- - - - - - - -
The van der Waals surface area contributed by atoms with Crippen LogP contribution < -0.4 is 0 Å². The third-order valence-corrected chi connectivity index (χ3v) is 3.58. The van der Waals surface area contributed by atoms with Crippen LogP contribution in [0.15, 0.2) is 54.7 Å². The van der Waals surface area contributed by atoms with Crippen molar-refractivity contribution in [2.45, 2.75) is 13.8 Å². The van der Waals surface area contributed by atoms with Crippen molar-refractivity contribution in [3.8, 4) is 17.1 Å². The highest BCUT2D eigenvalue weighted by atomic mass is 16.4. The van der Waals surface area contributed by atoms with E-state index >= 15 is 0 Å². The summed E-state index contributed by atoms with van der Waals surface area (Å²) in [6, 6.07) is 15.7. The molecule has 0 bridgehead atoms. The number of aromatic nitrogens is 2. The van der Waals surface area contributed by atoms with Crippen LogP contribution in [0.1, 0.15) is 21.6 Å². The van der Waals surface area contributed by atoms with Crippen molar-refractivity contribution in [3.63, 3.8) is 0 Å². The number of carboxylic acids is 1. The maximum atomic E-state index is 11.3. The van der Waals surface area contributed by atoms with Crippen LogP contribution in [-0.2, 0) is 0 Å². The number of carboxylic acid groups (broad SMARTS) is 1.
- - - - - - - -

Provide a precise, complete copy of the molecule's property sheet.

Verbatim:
The van der Waals surface area contributed by atoms with Crippen LogP contribution < -0.4 is 0 Å². The third-order valence-corrected chi connectivity index (χ3v) is 3.58. The van der Waals surface area contributed by atoms with Crippen LogP contribution in [0.15, 0.2) is 54.7 Å². The van der Waals surface area contributed by atoms with Crippen molar-refractivity contribution in [2.45, 2.75) is 13.8 Å². The van der Waals surface area contributed by atoms with Crippen molar-refractivity contribution in [3.8, 4) is 17.1 Å². The highest BCUT2D eigenvalue weighted by atomic mass is 16.4. The van der Waals surface area contributed by atoms with E-state index >= 15 is 0 Å². The summed E-state index contributed by atoms with van der Waals surface area (Å²) in [6, 6.07) is 15.7. The molecule has 0 bridgehead atoms. The number of aromatic nitrogens is 2. The van der Waals surface area contributed by atoms with Crippen LogP contribution in [0.1, 0.15) is 21.6 Å². The van der Waals surface area contributed by atoms with Crippen molar-refractivity contribution in [3.63, 3.8) is 0 Å². The number of carboxylic acids is 1. The maximum atomic E-state index is 11.3. The van der Waals surface area contributed by atoms with Crippen LogP contribution in [-0.2, 0) is 0 Å². The number of carboxylic acid groups (broad SMARTS) is 1.